Within the framework of the activities of the Intergovernmental Oceanographic Commission, officials from French Polynesia took part in the following meetings:
(a) Third meeting of the Pacific Tsunami Warning and Mitigation System Working Group Task Team on Seismic Data-sharing in the South-west Pacific, held in May 2014 in Port Vila;
(b) International tsunami symposium held on 20 and 21 April 2015, in Honolulu, United States, to mark the fiftieth anniversary of the Pacific Tsunami Warning and Mitigation System;
(c) Twenty-sixth session of the Intergovernmental Coordination Group for the Pacific Tsunami Warning and Mitigation System, held from 21 to 24 April 2015 in Honolulu.
Officials from New Caledonia also took part in the above-mentioned and following meetings and events sponsored by the UNESCO Intergovernmental Oceanographic Commission:
(a) Training on new enhanced tsunami forecast products, held in May 2014 under the Pacific Tsunami Warning and Mitigation System;
(b) Fourth meetings of the Working Group Task Team on Seismic Data-sharing in the South-west Pacific, held in November 2015 in Suva.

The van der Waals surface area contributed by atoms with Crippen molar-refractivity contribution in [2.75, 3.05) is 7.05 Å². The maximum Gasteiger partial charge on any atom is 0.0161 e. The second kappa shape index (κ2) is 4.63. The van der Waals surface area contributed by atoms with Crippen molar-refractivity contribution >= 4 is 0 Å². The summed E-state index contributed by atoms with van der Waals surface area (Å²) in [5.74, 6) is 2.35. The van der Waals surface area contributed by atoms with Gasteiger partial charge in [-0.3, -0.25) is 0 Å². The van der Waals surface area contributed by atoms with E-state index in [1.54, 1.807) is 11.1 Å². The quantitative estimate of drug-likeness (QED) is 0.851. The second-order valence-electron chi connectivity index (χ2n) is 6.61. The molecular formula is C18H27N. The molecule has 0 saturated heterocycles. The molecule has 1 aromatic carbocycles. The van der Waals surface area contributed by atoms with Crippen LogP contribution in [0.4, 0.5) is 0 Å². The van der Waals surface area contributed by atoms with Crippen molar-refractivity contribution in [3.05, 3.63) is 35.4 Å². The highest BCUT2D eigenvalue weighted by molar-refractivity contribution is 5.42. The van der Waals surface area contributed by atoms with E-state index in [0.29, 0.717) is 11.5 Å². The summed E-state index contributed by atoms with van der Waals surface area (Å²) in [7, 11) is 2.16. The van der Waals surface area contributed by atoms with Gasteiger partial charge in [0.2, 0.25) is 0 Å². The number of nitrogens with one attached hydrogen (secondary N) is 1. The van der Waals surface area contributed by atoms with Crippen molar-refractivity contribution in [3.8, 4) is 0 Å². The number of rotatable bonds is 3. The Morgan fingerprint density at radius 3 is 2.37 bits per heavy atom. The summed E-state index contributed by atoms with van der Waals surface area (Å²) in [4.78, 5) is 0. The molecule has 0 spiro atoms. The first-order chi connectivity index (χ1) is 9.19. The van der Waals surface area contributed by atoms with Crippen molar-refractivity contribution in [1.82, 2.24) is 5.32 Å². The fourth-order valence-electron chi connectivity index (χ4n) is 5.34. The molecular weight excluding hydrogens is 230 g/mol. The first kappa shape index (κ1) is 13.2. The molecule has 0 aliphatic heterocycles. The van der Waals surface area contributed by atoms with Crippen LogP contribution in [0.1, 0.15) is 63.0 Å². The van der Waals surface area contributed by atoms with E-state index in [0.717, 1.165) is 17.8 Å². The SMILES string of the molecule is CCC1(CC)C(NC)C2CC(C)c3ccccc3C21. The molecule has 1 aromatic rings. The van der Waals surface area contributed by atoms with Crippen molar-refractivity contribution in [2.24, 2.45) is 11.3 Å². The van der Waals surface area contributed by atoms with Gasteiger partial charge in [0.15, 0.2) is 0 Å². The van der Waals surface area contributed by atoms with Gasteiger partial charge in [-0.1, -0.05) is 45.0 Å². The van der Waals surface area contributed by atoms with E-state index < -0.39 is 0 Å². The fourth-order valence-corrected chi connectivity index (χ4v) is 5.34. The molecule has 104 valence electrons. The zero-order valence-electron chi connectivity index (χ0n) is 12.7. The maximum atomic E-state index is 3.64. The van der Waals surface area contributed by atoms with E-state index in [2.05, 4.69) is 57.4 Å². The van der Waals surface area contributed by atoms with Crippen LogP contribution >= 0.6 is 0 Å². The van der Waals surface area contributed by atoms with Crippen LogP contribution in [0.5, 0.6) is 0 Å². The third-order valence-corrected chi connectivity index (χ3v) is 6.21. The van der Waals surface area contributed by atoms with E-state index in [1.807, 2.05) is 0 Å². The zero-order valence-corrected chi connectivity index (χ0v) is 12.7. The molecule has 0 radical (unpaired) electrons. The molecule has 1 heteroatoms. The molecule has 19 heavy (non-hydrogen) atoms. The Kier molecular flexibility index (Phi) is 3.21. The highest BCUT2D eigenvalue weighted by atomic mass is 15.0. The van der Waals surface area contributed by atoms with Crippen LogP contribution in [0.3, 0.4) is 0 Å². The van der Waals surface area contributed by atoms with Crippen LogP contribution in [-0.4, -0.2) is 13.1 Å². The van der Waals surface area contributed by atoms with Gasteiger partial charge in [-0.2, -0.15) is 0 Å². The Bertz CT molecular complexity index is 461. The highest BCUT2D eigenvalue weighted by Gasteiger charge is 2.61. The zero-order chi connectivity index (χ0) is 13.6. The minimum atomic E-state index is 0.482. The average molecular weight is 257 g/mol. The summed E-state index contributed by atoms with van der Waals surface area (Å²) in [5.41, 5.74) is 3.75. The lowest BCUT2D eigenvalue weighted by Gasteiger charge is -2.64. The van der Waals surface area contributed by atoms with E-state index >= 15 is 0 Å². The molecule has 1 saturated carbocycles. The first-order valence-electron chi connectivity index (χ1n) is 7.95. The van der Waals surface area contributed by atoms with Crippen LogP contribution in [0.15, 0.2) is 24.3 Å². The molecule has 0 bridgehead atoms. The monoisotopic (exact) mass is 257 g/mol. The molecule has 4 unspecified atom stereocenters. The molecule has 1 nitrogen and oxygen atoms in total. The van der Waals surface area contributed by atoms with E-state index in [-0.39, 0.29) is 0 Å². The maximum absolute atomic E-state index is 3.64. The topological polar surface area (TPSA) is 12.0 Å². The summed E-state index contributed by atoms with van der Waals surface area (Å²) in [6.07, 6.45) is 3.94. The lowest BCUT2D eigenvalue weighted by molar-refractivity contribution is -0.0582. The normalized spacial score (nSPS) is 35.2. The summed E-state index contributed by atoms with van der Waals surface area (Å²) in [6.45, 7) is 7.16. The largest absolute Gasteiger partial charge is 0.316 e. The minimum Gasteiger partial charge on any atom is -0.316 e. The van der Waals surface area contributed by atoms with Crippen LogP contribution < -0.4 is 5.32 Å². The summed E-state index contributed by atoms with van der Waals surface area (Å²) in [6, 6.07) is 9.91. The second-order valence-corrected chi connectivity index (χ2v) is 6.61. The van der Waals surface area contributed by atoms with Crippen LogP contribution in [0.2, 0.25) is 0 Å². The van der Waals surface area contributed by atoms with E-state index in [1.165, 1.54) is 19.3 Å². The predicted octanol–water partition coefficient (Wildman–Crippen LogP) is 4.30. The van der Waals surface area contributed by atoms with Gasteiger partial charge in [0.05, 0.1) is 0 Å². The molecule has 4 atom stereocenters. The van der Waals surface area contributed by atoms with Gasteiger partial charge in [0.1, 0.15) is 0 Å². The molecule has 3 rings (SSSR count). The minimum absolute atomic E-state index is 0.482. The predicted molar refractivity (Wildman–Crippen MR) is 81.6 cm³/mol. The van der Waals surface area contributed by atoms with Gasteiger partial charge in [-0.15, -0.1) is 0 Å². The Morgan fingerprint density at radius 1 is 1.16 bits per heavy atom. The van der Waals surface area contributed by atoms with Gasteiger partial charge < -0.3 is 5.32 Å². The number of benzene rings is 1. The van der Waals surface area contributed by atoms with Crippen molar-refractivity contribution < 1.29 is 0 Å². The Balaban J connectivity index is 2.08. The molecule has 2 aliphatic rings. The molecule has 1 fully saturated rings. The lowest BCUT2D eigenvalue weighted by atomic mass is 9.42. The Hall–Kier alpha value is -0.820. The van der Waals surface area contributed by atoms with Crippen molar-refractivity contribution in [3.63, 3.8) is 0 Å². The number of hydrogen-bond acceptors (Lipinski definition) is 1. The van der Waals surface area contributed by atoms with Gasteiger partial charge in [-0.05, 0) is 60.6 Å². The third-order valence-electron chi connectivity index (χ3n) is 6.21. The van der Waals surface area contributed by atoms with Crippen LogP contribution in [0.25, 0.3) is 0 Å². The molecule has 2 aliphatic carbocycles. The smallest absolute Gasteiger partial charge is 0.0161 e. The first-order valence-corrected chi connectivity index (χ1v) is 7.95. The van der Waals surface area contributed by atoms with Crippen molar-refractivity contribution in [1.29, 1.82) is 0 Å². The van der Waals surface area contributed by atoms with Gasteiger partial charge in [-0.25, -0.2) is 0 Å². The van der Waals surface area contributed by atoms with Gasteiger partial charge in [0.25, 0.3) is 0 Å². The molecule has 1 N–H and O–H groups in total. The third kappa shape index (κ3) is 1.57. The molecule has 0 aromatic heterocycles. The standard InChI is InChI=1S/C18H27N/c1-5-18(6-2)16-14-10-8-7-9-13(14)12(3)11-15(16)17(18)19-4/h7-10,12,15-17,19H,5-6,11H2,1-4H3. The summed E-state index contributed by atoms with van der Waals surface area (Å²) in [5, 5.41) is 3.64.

It is also planned that Tokelau will be assisted with strengthening its tsunami monitoring, warning and response capabilities by dedicated training of its key staff and by supporting the formalization of warning arrangements with the Government of Samoa. The support will also include the formulation of a tsunami plan and the development of standard operating procedures for warning and response.
American Samoa, French Polynesia, New Caledonia and Tokelau are all significant players in Pacific regional networks, such as the Pacific Youth Council and Pacific women’s networks, of which there are several. Pitcairn is less well integrated into those networks, probably owing to its remoteness. The regional networks provide important opportunities for exchanging information and building capacity and should be fostered and strengthened.
UNESCO provides specific support to Tokelau as part of the cluster under its office in Apia. Past programmes have focused on youth (national youth policy and action plan) and gender equality (national women’s policy and action plan).